In a dynamic move during the 64th ECOWAS summit in Abuja, Nigeria, the ECOWAS (Economic Community of West African States) designated President Faure Gnassingbé as the mediator to facilitate discussions with the new authorities in Niger. The primary goal is to find solutions to the situation arising from the coup d'état on July 26.
To bolster Togo's Head of State in this mediation effort, the presidents of Benin and Sierra Leone have also been called upon. ECOWAS envisions achieving a peaceful resolution to the crisis in Niger through this diplomatic initiative.
Not too long ago, the West African organization had hinted at potential military intervention in Niamey if the junta failed to return power to President Mohamed Bazoum. Countries like Senegal, Côte d'Ivoire, Benin, and Nigeria were inclined towards military intervention.
However, Togo and its president expressed reservations, cautioning that such a sub-regional intervention could escalate tensions in an area already grappling with terrorist attacks. For Togo, the only viable option to address the Nigerien crisis is through negotiation with the military in power.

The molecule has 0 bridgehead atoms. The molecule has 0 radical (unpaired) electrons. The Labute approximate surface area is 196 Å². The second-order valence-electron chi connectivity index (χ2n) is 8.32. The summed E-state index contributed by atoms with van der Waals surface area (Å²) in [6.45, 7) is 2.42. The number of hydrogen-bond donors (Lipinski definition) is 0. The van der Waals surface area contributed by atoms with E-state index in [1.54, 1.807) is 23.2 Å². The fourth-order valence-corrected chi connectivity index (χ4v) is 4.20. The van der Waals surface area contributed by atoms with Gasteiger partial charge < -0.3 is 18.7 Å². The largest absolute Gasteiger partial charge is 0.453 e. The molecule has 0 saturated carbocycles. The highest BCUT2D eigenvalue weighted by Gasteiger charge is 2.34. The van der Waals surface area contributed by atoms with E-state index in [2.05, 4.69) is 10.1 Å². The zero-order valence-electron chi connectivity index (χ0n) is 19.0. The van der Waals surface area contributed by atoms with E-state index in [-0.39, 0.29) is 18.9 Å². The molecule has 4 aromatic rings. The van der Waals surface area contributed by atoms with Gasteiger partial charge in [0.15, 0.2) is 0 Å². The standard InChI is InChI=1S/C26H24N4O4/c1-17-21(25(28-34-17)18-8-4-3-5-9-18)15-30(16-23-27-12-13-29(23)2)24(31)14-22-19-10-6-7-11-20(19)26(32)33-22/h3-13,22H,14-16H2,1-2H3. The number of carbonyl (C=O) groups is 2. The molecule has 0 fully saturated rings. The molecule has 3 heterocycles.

This diplomatic approach had been successfully employed with Mali. Togo's diplomacy secured the release of Ivorian soldiers detained in Bamako at the beginning of 2023 through dialogue and negotiation.
While condemning coups as unjustifiable, Togo believes that resorting to war to address the Nigerien problem might not be a prudent decision. The country emphasizes the unpredictability and prolonged nature of wars.
In Togo, conflict resolution through dialogue and negotiations is a longstanding tradition and diplomatic philosophy. This tradition has persisted since Faure Gnassingbé assumed power.
Efficient and discreet, the leader of Lomé 2 has once again managed to rally his counterparts in the sub-region to support his stance on the Nigerien issue. Although some remain hesitant, the looming threat of force appears to be diminishing.
Faure Gnassingbé's consistent position is to maintain dialogue with the military leaders in Mali, Burkina Faso, and Niger. As the saying goes in Africa, 'le linge sale se lave en famille' (family matters are dealt with within the family).
Since the events of July, the people of Niger have borne a heavy toll with sanctions imposed on their country. Urgency dictates that negotiations accelerate to reach a solution acceptable to all, in the interest of the Nigerien population suffering from a crisis for which they are not responsible.
A successful resolution will undoubtedly strengthen the unity of the ECOWAS peoples.